Where I can find an overview about swear words in Esperanto? Which of them are most often used?

I'm a little bit curious. How does cursing work in Esperanto at all? According to me, cursing is always a cultural affair. How does it work in a multicultural environment where people come from different cultural backgrounds?

3 Answers 3


Swear words in any language are emotionally charged and are, as you say, highly intertwined with a language's culture. Some languages use religious imagery (Sweden: "jävlar!" Québécois French: "Tabernacle!") and some use sexual imagery (Polish: "kurwa!", Italian: "Che cazzo!"). Any language also invents milder forms of these, so as not to "name the devil": Swedish "järnvägars!" (as having to do with railroads) or "järnspikar!" (iron nails). Italian: "Che cavolo!" (what cabbage!)

As a result of the intermingling of cultures and languages in Eo, we have a richness of expressions, ranging from the religious "Diable!" to the Slavic "Iru kacen!" (example glumarko.) The international (or at least Germanic) expression "Schiet!" (low German) has its parallel in Esperanto: "Fek^!".

On a related point, psychological research shows that swear words aren't "saved" in the brain with the other words - we can lose many of our language abilities to aphasia but keep the swearing. That they are highly emotionally charged in our native languages is the reason we might be reluctant to use them in our mother tongue, but pepper our language with "Fuck!" and "Vaffanculo!" in other languages to feel more fluent. I'd say this probably makes it easier for us L2 Esperanto speakers to swear in Esperanto. For a thorough course in at least the sexual side of swearing in Esperanto, I suggest: How to talk dirty in Esperanto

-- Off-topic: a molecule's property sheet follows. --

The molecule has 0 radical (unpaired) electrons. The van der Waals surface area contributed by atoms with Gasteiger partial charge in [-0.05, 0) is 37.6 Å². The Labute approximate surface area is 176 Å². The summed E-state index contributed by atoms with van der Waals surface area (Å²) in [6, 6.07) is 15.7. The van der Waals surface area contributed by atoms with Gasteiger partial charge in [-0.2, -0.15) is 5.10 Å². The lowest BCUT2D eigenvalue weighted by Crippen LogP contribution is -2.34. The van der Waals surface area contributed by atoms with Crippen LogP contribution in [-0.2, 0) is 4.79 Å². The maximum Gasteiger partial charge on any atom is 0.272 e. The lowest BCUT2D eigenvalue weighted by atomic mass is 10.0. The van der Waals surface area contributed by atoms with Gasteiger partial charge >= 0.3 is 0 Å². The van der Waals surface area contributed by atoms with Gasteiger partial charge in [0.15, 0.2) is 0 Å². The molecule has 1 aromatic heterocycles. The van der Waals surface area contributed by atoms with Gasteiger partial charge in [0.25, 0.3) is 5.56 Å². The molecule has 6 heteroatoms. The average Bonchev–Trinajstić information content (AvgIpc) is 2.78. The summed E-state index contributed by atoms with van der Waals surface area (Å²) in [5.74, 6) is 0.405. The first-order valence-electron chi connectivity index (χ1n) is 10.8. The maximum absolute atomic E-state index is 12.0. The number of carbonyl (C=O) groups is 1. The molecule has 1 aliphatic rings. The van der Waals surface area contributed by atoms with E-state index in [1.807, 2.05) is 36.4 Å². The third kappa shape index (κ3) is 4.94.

For a more thorough overview on this topic, see: Esperanto swearing

  • Your link "How to talk dirty in Esperanto" is about constructing word around sex. While it may be funny and interesting with beginners, these creative words are not emotionnaly charged and are not very suitable for cursing and swearing.
    – Vanege
    Commented Sep 29, 2016 at 11:33

There’s a short dictionary of taboo words which now seems to be freely downloadable. It has a list at the back of esprimoj kaj sakroj and another of insultoj. I can’t vouch for how good the book is, the only swear word from the list that I would say I hear often is kace (meaning ‘in the manner of a cock / cockly’). I also quite often hear the related expression piĉe (c*nt-ly) or a combination of the two piĉkace, but these aren’t in the list. Some of the expressions are quite funny:

Aktoj de la Akademio! (acts of the academy!)

Fundamenta Krestomatio

I like the idea that instead of swearing about religion an esperantist would blaspheme the sanctity of the fundamento :) To be honest though I’ve never actually heard any of these used in conversation.

I agree that swearing is very much a cultural affair. When people swear in my native language I flinch a little but if it’s in another language I’m not phased much, even if I know the language relatively well. This is evidenced by the fact that I couldn’t bring myself to write the “C-word” above but I can quite happily write piĉo.


"Knedu min, sinjorino" is also a good source. I believe it's still available for sale. Of course, for examples of the use of some interesting words, I'd suggest Sekretaj Sonetoj.

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